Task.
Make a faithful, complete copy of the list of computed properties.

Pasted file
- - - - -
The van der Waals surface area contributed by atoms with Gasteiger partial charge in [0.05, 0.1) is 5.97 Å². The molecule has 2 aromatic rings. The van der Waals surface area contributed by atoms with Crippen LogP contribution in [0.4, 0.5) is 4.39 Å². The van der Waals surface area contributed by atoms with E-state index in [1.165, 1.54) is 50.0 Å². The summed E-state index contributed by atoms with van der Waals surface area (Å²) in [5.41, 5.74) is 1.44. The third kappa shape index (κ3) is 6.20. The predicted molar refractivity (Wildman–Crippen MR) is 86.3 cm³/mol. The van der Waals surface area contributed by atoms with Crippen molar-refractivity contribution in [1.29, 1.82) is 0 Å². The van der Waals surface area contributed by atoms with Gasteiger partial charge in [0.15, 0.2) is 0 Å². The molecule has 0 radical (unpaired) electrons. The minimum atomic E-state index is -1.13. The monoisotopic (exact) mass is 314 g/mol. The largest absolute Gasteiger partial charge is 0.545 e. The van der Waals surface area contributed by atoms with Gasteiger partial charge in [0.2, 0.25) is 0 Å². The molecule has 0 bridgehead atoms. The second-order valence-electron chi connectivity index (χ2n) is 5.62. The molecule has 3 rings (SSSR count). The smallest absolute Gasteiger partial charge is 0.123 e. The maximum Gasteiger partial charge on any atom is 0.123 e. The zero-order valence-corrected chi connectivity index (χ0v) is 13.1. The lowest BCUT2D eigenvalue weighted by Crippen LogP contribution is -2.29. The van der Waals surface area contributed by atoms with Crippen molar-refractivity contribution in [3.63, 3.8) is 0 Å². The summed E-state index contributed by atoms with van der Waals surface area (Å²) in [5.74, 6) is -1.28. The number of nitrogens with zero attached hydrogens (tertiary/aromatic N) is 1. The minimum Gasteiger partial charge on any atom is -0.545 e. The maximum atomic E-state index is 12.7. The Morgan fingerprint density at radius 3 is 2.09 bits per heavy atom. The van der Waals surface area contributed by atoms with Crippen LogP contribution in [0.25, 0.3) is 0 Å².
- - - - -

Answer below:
The van der Waals surface area contributed by atoms with Gasteiger partial charge in [0.05, 0.1) is 5.97 Å². The molecule has 2 aromatic rings. The van der Waals surface area contributed by atoms with Crippen LogP contribution in [0.4, 0.5) is 4.39 Å². The van der Waals surface area contributed by atoms with E-state index in [1.165, 1.54) is 50.0 Å². The summed E-state index contributed by atoms with van der Waals surface area (Å²) in [5.41, 5.74) is 1.44. The third kappa shape index (κ3) is 6.20. The predicted molar refractivity (Wildman–Crippen MR) is 86.3 cm³/mol. The van der Waals surface area contributed by atoms with Crippen molar-refractivity contribution in [1.29, 1.82) is 0 Å². The van der Waals surface area contributed by atoms with Gasteiger partial charge in [0.15, 0.2) is 0 Å². The molecule has 0 radical (unpaired) electrons. The minimum atomic E-state index is -1.13. The monoisotopic (exact) mass is 314 g/mol. The largest absolute Gasteiger partial charge is 0.545 e. The van der Waals surface area contributed by atoms with Gasteiger partial charge in [0.2, 0.25) is 0 Å². The molecule has 0 bridgehead atoms. The second-order valence-electron chi connectivity index (χ2n) is 5.62. The molecule has 3 rings (SSSR count). The smallest absolute Gasteiger partial charge is 0.123 e. The maximum Gasteiger partial charge on any atom is 0.123 e. The zero-order valence-corrected chi connectivity index (χ0v) is 13.1. The lowest BCUT2D eigenvalue weighted by Crippen LogP contribution is -2.29. The van der Waals surface area contributed by atoms with Crippen molar-refractivity contribution in [3.63, 3.8) is 0 Å². The summed E-state index contributed by atoms with van der Waals surface area (Å²) in [5.74, 6) is -1.28. The number of nitrogens with zero attached hydrogens (tertiary/aromatic N) is 1. The minimum Gasteiger partial charge on any atom is -0.545 e. The maximum atomic E-state index is 12.7. The Morgan fingerprint density at radius 3 is 2.09 bits per heavy atom. The van der Waals surface area contributed by atoms with Crippen LogP contribution in [0.25, 0.3) is 0 Å².